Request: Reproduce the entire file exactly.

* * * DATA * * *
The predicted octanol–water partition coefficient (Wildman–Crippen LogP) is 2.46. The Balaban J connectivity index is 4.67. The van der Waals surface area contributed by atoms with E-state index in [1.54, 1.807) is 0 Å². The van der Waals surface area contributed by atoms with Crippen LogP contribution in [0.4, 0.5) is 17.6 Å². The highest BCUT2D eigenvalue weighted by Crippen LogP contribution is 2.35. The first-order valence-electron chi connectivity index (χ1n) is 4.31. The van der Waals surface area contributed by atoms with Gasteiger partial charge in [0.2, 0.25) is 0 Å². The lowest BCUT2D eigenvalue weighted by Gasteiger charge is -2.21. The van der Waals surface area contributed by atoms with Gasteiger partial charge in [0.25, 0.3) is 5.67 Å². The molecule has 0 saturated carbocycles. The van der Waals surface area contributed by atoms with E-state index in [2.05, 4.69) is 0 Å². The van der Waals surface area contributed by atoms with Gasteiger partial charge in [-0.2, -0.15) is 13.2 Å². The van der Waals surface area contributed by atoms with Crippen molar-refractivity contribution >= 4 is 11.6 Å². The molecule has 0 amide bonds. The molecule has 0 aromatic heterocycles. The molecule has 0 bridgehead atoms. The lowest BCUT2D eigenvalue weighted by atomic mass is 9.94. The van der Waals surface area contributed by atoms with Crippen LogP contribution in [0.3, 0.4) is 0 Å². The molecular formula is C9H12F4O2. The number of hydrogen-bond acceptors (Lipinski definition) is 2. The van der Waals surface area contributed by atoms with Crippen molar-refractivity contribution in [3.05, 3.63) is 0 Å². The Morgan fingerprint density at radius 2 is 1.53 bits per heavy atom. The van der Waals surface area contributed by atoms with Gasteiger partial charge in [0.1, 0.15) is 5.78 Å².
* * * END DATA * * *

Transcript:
The predicted octanol–water partition coefficient (Wildman–Crippen LogP) is 2.46. The Balaban J connectivity index is 4.67. The van der Waals surface area contributed by atoms with E-state index in [1.54, 1.807) is 0 Å². The van der Waals surface area contributed by atoms with Crippen LogP contribution in [0.4, 0.5) is 17.6 Å². The highest BCUT2D eigenvalue weighted by Crippen LogP contribution is 2.35. The first-order valence-electron chi connectivity index (χ1n) is 4.31. The van der Waals surface area contributed by atoms with Gasteiger partial charge in [0.2, 0.25) is 0 Å². The lowest BCUT2D eigenvalue weighted by Gasteiger charge is -2.21. The van der Waals surface area contributed by atoms with Gasteiger partial charge in [0.25, 0.3) is 5.67 Å². The molecule has 0 saturated carbocycles. The van der Waals surface area contributed by atoms with E-state index in [2.05, 4.69) is 0 Å². The van der Waals surface area contributed by atoms with Gasteiger partial charge in [-0.2, -0.15) is 13.2 Å². The van der Waals surface area contributed by atoms with Crippen molar-refractivity contribution >= 4 is 11.6 Å². The molecule has 0 amide bonds. The molecule has 0 aromatic heterocycles. The molecule has 0 bridgehead atoms. The lowest BCUT2D eigenvalue weighted by atomic mass is 9.94. The van der Waals surface area contributed by atoms with Crippen LogP contribution in [0.3, 0.4) is 0 Å². The molecular formula is C9H12F4O2. The number of hydrogen-bond acceptors (Lipinski definition) is 2. The van der Waals surface area contributed by atoms with Crippen molar-refractivity contribution in [3.05, 3.63) is 0 Å². The Morgan fingerprint density at radius 2 is 1.53 bits per heavy atom. The van der Waals surface area contributed by atoms with Gasteiger partial charge in [0.1, 0.15) is 5.78 Å².